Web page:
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Discussion Starter #1
One of my two plans for practice drills to pay more attention to this year is shooting from close retention - then too will be much more shooting on the move.

Thinking of the retention aspect, it occurs to me that a useful accessory could be what is in effect a pattern board/target, as we might use for shotguns.

A std 37 would probably do but I want to stretch range a bit and so a 4' x 4' sheet with a center mark seems like it might be useful. Mainly because if grip, general technique etc is a bit sloppy, I want to see where I hit, and I expect shots to vere laterally just as much as in elevation.

In fact this could also be useful for on-the-move tho of course, ''cheating'' somewhat because bigger than man size.

Prime reason is - registering wide hits - nothing more frustrating that knowing you have missed but no idea where! Once things zoned in enough to be consistent then switch back to 37's or similar.
 

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jarhead79 said:
Sorry to be a dummy, but what's "retention shooting"???
Holding the pistol close to your body to "retain" posession in a scuffle...you want to prevent the bad guy from grabbing your weapon while still allowing yourself the opportunity to use it.
 

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Team American said:
Holding the pistol close to your body to "retain" posession in a scuffle...you want to prevent the bad guy from grabbing your weapon while still allowing yourself the opportunity to use it.
Ha, you BG is naked. I have a Delta target that I do similar drills on. I found firing from retention at diatance , usually my elevation is off more than lft-rt.
 

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Discussion Starter #5
Jar - the purpose of retention is keeping gun in so tight to self that a grab is made way more difficult, much as TA mentions.

It is, par excellence, for very close quarters but, if time is down to the micro second with a draw then the first opportunity to get off a shot is what I might for convenience call stage #1 retention.

That is where gun is free of the leather and the strong hand has brought it up to a horizontal position close to body, pretty much as we see in the pic. The time to get from here to both arms out for a first shot is finite and possibly significant thus useful to be able to make a useful shot or two from here.

What I might call stage#2 retention is when we have a two handed grip on the gun but again keep it tight to body - this time central - from which position arms can be brought up and fwd for a rapid aquisition of a sighted shot. This retention is somewhat more a ''ready'' position and something we might use to cover someone, but that aside again, useful to be able to get hits from here.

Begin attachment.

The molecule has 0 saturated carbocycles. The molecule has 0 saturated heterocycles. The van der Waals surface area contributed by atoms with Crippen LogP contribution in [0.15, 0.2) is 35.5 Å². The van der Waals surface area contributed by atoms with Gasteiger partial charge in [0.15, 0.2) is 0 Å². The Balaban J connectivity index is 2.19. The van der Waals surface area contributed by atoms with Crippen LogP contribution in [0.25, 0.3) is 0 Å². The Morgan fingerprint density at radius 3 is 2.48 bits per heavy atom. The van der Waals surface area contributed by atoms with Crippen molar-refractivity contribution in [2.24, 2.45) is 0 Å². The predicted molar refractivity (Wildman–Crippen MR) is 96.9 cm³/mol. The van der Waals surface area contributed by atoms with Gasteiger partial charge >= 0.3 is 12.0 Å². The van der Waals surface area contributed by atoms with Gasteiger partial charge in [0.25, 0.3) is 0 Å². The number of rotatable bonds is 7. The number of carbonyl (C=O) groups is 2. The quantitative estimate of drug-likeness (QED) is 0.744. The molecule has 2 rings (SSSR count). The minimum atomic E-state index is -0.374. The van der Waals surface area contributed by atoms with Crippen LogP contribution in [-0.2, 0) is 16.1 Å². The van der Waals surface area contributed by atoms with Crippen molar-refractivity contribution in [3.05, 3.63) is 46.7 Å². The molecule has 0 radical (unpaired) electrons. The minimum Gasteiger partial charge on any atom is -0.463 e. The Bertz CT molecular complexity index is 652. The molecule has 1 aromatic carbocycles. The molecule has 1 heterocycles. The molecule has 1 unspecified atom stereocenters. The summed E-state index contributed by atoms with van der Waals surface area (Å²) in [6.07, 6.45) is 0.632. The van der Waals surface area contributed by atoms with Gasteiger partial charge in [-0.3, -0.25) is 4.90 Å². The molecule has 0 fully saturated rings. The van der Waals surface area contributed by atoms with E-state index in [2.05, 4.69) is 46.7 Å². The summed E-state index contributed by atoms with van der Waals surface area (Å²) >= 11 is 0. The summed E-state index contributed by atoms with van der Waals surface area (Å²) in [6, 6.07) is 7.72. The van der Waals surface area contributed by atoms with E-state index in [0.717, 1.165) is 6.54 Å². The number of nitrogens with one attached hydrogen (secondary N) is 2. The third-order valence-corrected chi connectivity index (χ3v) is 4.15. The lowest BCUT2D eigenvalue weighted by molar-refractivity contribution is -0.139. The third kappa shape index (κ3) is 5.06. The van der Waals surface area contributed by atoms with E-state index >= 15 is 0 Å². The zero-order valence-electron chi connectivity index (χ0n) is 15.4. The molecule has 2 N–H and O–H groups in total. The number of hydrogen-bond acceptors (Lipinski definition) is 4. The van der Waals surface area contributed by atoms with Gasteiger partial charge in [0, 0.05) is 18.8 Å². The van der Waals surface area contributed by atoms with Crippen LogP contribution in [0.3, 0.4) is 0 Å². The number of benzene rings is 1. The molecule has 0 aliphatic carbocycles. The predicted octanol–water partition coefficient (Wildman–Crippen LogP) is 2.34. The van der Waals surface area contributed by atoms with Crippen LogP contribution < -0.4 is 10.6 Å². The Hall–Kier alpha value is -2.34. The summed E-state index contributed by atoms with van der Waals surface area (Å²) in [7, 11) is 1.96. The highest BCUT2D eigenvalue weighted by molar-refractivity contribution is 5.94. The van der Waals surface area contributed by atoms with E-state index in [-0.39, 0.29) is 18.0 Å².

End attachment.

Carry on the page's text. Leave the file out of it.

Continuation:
This is all about muscle memory really, and because misses can be quite wide in elevation or windage, this is why I considered a huge target to better register the bad misses.
 

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rocky said:
Ha, you BG is naked.
He also has a tummy ache :rofl:

We have to be prepared for anything...even being attacked by a naked, pale, zombie-lookin' dummy with no arms :image035:

Seriously, firing from this position with my USP 40 compact, recoil is suprisingly sharp...wrist and elbow absorb it all, plus the muzzle blast is felt on the face a whole lot more!
 

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P95Carry said:
What I might call stage#2 retention is when we have a two handed grip on the gun but again keep it tight to body - this time central - from which position arms can be brought up and fwd for a rapid aquisition of a sighted shot. This retention is somewhat more a ''ready'' position and something we might use to cover someone, but that aside again, useful to be able to get hits from here.
Chris, there is a good photo showing this position on mzmtg's thread in this forum titled "A fine Sunday afternoon"....in the first photo, he is holding two-handed close to the body, and in the second photo, pistol is extended along the sight line. Shots can be fired from anywhere in this hold.:yup:
 

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Discussion Starter #8
Thx Rick - yes remember that one :smile:
 

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Team American said:
Chris, there is a good photo showing this position on mzmtg's thread in this forum titled "A fine Sunday afternoon"....in the first photo, he is holding two-handed close to the body, and in the second photo, pistol is extended along the sight line. Shots can be fired from anywhere in this hold.:yup:
I am going to work more on shooting from close to the body after that class. I did a couple of drills at contact with the target, like the pic posted above.

I need to work on shots varying from the moment the support hand hits the gun all the way out to full extension...and back.